One reason why they should have a museum at Long Kesh would be to have a tangible reminder of this brutality. Something physical to remind people of the sacrifice. A story like Peter's reminds us of the indomitable spirit of humankind. And the cruelty of the screws.

    Some would re-write history to depict the screws of Long Kesh as benevolent carers, kind-hearted buddies and gentle humanitarians. But why would they be any different from screws the world over?

    So many individuals passed through the gates. Some would like nothing better than to sweep away the blocks and the stories therein. Some for genuine reasons but nevertheless we need to understand those stories from the Blocks and cages out of respect and to educate.

    The stories of Republicans, Loyalists and prison staff need to be told. Ignorance may be bliss but it's self-defeating.

    I am glad Peter got to travel. I am sorry cancer struck him down at such a young age. R.I.P.

  2. AM

    a fine and tender tribute to a man who evidently lived with dignity through tumultuous times.
    Condolences to those that grieve for Peter.

  3. That is simply sad and depressing. They were some bunch of bhoys them blanket men.

  4. Simon

    recording the history of the conflict like many other things in Norn Ireland will most likely be contentious. The pitfalls are many and hence little likelihood of anything more than a shallow insipid and stilted version of history ever arising.

    If the function of history, whether in the individual or collective sense, is to affirm past successes and to remind us of the lessons of past mistakes and missed opportunities then I'm all for remembrance. In such contexts remembrance is adaptive but only so to the extent that there is a substantive collective agreement as to the valid learnings of our history. And that's still a far way off in Norn Ireland. Its even a distance off in the 26 counties too. For example there's still no great consensus in the collective consciousness even in this centenary year as to the fact that the leaders of the 'Rising' had no feasible programme of how to allay Unionist fears or how to tackle Unionist opposition to their proclaimed All-Ireland Republic, save but the record that exists of Connolly's order that no shots be fired in the North and his deferral that Ulster would be dealt with later.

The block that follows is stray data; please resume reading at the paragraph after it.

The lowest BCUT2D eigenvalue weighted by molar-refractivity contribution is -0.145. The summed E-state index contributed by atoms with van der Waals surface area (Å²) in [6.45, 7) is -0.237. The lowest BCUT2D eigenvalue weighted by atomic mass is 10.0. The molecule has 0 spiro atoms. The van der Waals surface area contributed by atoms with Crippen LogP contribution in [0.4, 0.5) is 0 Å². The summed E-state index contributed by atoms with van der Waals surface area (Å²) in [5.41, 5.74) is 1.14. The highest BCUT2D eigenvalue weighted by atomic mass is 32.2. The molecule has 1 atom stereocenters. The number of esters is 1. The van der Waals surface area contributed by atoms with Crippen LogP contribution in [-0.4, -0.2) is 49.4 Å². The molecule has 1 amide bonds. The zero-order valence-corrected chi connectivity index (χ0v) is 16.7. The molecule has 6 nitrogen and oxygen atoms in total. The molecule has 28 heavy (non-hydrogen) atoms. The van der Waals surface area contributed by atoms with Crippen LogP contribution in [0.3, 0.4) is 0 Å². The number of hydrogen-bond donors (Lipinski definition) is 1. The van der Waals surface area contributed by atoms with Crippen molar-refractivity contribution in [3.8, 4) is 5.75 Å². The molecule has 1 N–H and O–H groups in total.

One hundred years after the Rising most southern nationalists still find it challenging to stand outside the narrative of their 26 county founding myth. In similar vein there's little depth to changes in consciousness north of the border either among republicans or aspiring nationalists. And its probably equally challenging for Loyalism and Unionism to transcend their limitations either.
    Until we can include and transcend the actuality of the past there may not be much benefit to centres such as the 'Long Kesh Project'. As you and I have discussed recently the actuality of the past included Hume's concerns about the 'Bloody Sunday' anti-internment march. A full telling and examination of history yes must include outrages such as 'Bloody Sunday' and the enormity of the consequences but the history of moderation too such as Hume's attempt to influence his colleagues in the NICRA to have the march called off and his decision to absent himself from it ought be told alongside. The sacrifices in the prisons needs to be told also ... but not in isolation.
    If history is to be educational it must provide opportunities to re-imagine alternative narratives. Both remembering and forgetting can both be adaptive given the right context. Denial on the other hand, like partial story-telling, tends to be mal-adaptive.

    My concern on this one Simon is that the motives of the proposers of such remembrance schemes will be more 'indoctrinational' rather than educational. Failing to make a distinction between education and indoctrination is a pit-trap we need to avoid.

  5. Henry JoY,

    I don't mean an "official version" or narrative. We already have history books on the conflict. There cannot be an agreed history on anything as people have different biases and perspectives. Let people write what they will and let people make up their own minds. Any history has to be studied in whatever depth and your own evaluation of what you read evolves the more you study it. The value of having a museum or a tangible, physical structure is that it prompts people to learn and to investigate that part of history. The prison element of the conflict was a prominent one and to have something physical to remind future generations of what happened and to learn from and remember those who were incarcerated or worked there is vital, from whatever perspective.